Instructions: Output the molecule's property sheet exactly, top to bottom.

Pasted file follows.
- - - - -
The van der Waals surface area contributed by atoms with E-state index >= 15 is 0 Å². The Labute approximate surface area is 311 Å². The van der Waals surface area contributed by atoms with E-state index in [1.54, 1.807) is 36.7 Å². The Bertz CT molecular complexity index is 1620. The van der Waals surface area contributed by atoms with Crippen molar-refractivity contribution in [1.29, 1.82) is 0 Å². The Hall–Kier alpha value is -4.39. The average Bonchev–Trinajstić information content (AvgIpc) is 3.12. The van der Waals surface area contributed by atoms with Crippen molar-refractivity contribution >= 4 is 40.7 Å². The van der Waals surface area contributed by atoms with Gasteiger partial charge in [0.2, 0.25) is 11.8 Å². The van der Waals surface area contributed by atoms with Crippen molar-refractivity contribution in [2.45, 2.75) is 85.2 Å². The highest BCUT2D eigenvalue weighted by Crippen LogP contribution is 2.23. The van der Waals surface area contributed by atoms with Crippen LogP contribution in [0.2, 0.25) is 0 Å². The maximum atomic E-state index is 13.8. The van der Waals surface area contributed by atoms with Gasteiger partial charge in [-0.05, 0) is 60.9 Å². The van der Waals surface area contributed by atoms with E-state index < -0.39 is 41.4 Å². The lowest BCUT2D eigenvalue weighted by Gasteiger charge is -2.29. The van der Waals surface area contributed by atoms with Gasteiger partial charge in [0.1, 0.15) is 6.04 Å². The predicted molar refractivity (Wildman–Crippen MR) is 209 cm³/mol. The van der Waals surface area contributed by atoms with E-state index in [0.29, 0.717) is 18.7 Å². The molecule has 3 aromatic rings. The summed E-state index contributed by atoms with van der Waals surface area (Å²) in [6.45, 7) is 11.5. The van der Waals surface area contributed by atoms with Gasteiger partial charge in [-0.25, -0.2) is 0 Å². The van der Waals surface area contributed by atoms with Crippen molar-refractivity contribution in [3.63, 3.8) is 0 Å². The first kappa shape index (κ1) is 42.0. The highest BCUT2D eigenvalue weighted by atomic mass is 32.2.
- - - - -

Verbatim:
The van der Waals surface area contributed by atoms with E-state index >= 15 is 0 Å². The Labute approximate surface area is 311 Å². The van der Waals surface area contributed by atoms with E-state index in [1.54, 1.807) is 36.7 Å². The Bertz CT molecular complexity index is 1620. The van der Waals surface area contributed by atoms with Crippen molar-refractivity contribution in [1.29, 1.82) is 0 Å². The Hall–Kier alpha value is -4.39. The average Bonchev–Trinajstić information content (AvgIpc) is 3.12. The van der Waals surface area contributed by atoms with Crippen molar-refractivity contribution >= 4 is 40.7 Å². The van der Waals surface area contributed by atoms with Gasteiger partial charge in [0.2, 0.25) is 11.8 Å². The van der Waals surface area contributed by atoms with Crippen molar-refractivity contribution in [2.45, 2.75) is 85.2 Å². The highest BCUT2D eigenvalue weighted by Crippen LogP contribution is 2.23. The van der Waals surface area contributed by atoms with Crippen LogP contribution in [0.2, 0.25) is 0 Å². The maximum atomic E-state index is 13.8. The van der Waals surface area contributed by atoms with Gasteiger partial charge in [-0.05, 0) is 60.9 Å². The van der Waals surface area contributed by atoms with E-state index < -0.39 is 41.4 Å². The lowest BCUT2D eigenvalue weighted by Gasteiger charge is -2.29. The van der Waals surface area contributed by atoms with Gasteiger partial charge in [0.1, 0.15) is 6.04 Å². The predicted molar refractivity (Wildman–Crippen MR) is 209 cm³/mol. The van der Waals surface area contributed by atoms with E-state index in [0.29, 0.717) is 18.7 Å². The molecule has 3 aromatic rings. The summed E-state index contributed by atoms with van der Waals surface area (Å²) in [6.45, 7) is 11.5. The van der Waals surface area contributed by atoms with Gasteiger partial charge in [-0.25, -0.2) is 0 Å². The van der Waals surface area contributed by atoms with Crippen molar-refractivity contribution in [3.63, 3.8) is 0 Å². The first kappa shape index (κ1) is 42.0. The highest BCUT2D eigenvalue weighted by atomic mass is 32.2.